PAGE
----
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Two recently launched applications for mapping datasets examine our planet and humanity’s impact on it. The incredibly advanced Science on a Sphere (SOS) Explorer from the National Oceanic and Atmospheric Administration (NOAA) is a 3D desktop Earth, over which night lights, carbon tracks, ocean temperatures, and even satellites and space debris floating far above the surface are visualized, while Many Cities, from MIT’s SENSEable City Lab, tracks mobile phone usage and concentration in major cities.
The two initiatives have distinct focuses but are worth highlighting together, since both are user-friendly tools that demonstrate the increasingly accessible ways in which data is being made available. SOS Explorer is an established presence in museums around the world, where it’s projected onto a physical suspended orb, giving the striking impression of a planet in motion (it’s on permanent view at the Museum of Science and Industry in Chicago, the National Zoo in Washington, DC, and the London Science Museum, to name a few).
The version for Mac and PC announced last month offers the visualization for desktop for the first time. One goal is to make it easy for teachers to use in the classroom, but anyone with an interest in the dynamics of the planet can find a lot to explore. The application (which is a bit large, just over 10 GB when loaded on a Mac) starts with a current view of the Earth, with the clouds shown in real time, and offers loadable datasets based on information from NOAA, NASA, KML, and other agencies dating from 1950 to present. They show current information related to phenomena like earthquakes alongside historical statistics on the changing shape of Arctic ice, cropland density, and even specific moments, like the formation of Hurricane Sandy. NOAA’s announcement notes that future versions will have the whole SOS library of data — like a more in-depth, data-oriented Google Earth.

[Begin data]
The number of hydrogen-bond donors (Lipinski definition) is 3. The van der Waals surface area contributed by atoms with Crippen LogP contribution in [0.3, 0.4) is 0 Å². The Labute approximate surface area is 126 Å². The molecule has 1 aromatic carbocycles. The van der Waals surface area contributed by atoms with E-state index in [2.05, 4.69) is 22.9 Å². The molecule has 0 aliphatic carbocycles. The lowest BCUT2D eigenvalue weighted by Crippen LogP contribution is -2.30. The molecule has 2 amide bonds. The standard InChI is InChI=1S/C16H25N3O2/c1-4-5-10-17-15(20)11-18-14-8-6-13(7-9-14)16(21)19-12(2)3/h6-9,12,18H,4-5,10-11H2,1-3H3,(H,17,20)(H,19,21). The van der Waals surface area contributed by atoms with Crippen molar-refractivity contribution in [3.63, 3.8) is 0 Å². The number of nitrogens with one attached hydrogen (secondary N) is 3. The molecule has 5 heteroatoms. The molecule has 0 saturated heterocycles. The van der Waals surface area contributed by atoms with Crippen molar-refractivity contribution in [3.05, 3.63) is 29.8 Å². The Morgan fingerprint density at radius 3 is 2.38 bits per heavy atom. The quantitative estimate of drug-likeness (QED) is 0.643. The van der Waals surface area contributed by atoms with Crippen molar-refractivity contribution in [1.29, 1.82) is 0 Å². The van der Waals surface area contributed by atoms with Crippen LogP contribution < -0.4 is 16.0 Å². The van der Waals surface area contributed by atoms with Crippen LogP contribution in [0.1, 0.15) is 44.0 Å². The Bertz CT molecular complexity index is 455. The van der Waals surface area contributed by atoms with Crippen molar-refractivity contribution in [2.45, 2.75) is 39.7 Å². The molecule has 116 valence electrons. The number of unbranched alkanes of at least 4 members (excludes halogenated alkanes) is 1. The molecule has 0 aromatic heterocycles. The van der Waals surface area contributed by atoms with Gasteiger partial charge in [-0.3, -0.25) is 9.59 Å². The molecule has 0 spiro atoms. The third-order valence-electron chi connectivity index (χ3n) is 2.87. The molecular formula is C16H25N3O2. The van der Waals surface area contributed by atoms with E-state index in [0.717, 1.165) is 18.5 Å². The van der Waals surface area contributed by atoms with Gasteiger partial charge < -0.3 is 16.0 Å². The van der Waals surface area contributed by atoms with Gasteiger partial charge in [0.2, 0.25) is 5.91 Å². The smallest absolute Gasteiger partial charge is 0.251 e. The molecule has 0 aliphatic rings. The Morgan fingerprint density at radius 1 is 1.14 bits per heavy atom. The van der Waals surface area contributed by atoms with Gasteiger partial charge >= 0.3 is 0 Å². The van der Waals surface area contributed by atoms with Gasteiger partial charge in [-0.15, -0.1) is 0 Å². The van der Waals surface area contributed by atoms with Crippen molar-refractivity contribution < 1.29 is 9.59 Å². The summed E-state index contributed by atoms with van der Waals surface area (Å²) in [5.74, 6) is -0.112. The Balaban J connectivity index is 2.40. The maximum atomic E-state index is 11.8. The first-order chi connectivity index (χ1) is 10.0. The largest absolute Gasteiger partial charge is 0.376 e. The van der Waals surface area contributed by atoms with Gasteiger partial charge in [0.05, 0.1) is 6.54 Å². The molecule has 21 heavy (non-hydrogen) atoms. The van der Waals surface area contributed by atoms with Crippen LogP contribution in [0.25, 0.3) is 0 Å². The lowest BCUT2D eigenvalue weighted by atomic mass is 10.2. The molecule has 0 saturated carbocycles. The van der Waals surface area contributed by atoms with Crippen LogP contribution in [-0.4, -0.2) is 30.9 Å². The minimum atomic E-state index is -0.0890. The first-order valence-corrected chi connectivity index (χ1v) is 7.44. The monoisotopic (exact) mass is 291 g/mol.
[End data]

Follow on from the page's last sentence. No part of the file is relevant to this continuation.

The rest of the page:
Meanwhile, MIT’s SENSEable City Lab created Many Cities with Ericsson, which builds telecommunications infrastructure, in an effort to provide “spatio-temporal patterns” of mobile phone activity in New York, London, Hong Kong, and Los Angeles. The application was released last year but featured last month in the MIT Technoloy Review. Through a map and charts, it shows the frequency of SMS usage, density of calls, traffic patterns, and usage comparisons between neighborhoods. All of the data is anonymous, but it is a reminder of just how much information is collected from our mobile phones and a consideration of how it can be used.
The SOS Explorer is definitely the more involved tool, but both it and Many Cities use available data to help up understand our planet and human interaction with it, whether that means the physical alterations of climate change or the more invisible rise of phone traffic.
Tabitha Arnold’s rugs pay tribute to organizers who lay their bodies on the line in the workplace, in the public square, and in the depths of private prisons.
The intentionality of Booker’s abstraction gives me the impetus to discuss something about the current zeitgeist that’s been on my mind for a while.
The Morgan Library & Museum Presents Another Tradition: Drawings by Black Artists from the American South
This exhibition celebrates the Morgan’s recent acquisition of drawings by Thornton Dial, Nellie Mae Rowe, Henry Speller, Luster Willis, and Purvis Young.
After years in the making, New Time opens at the Berkeley Art Museum and Pacific Film Archive.
The museum details the process of moviemaking, from its inception in storytelling all the way to its marketing. But interwoven into these exhibits are ugly truths.
Part of the John Michael Kohler Arts Center in Sheboygan, Wisconsin, the Art Preserve also functions as a curated collection facility and is filled with immersive installations.
The former panels, removed in 2017, featured images dedicated to Confederate Generals Stonewall Jackson and Robert E. Lee.